The Online Android Emulator simulates Android devices to allow you to test a number of apps and Android API levels on your desktop without having to use the physical devices. Almost every function of a true Android device is offered by the emulator. Inbound calls and text messages may be simulated. The device’s location, distinct network speeds, hardware sensors and rotation and Google Play Store access, etc. can all be simulated.
Mobile Testing can be eased a lot by the use of Online Android Emulator. In some ways it is quicker and simpler to test your app on an emulator than on a physical computer. You can pass information to the emulator more quickly, for instance, than to a USB linked device. The emulator includes preconfigured settings for different Android phones, tablets, operating systems and Android TV.
Each instance of Online Android Emulator utilizes the Android Virtual Device (AVD) to define the version of Android and its hardware features. To test your app efficiently, you should generate an AVD, which models each device that is supposed to operate your app. The AVD Manager is used for creating and managing AVDs.
Each AVD works as an autonomous device, with its own user information, SD card or personal storage. The emulator stores user information, SD card information, and cache in an AVD-specific folder by default. When the emulator is launched, it loads AVD folder user information and SD card information.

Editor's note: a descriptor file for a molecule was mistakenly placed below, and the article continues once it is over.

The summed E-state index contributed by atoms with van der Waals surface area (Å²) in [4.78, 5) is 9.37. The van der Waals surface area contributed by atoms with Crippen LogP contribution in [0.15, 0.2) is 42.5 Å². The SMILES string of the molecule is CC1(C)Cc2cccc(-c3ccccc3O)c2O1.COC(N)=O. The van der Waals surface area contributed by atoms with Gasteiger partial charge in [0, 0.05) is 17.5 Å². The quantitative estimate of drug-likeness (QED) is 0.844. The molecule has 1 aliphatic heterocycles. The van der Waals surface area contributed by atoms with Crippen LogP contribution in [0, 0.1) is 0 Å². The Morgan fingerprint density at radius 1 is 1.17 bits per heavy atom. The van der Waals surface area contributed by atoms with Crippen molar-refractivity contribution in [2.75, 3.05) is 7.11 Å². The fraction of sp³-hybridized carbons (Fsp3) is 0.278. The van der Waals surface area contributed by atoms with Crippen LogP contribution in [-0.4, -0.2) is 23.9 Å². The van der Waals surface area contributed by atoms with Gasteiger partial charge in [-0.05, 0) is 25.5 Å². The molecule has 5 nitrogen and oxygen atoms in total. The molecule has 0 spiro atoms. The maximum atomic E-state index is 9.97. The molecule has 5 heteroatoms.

A snapshot is a stored image of an AVD which preserves the entire state of the device at time of saving — including OS settings, application and user data. You can return to a saved system status by loading a snapshot whenever you choose, save time to wait for the virtual device operating system and applications to rebook and save the efforts to resume testing on the app. In contrast to booting a virtual machine from a powered-off state, the Start of a snapshot is very much like waking a physical machine out of a sleep state. A fast-boot snapshot and a range of general snapshots can be available for each AVD.
The easiest way to use snapshots is by using quick-boot snapshots. By default, each AVD can save a quick-boot snapshot automatically when it leaves and loads from a fast-boot snapshot when starting. When an AVD begins, it has to boot like powering on a computer. If Quick Boot is activated, all loads from the given snapshot will be loaded and the system will be returned to the saved region in that snapshot.
Snapshots are valid for the system image, AVD setup and emulator functions they are stored with. All the snapshots from the affected AVD get invalid when you make a difference in one of them. Any update to the Android Emulator, system image, or AVD settings resets the AVD saved state, so you need to boot in a resume fashion the next time you start the AVD. The Snapshots panel in the Extended Controls window of the emulator contains the most controls for saving, loading and managing snapshots.
Thus, we have seen the key details allied to the working of Online Android Emulator as well as how it assists in the process of Mobile testing. If for the next time you also want to perform testing, you can do so through these android emulators.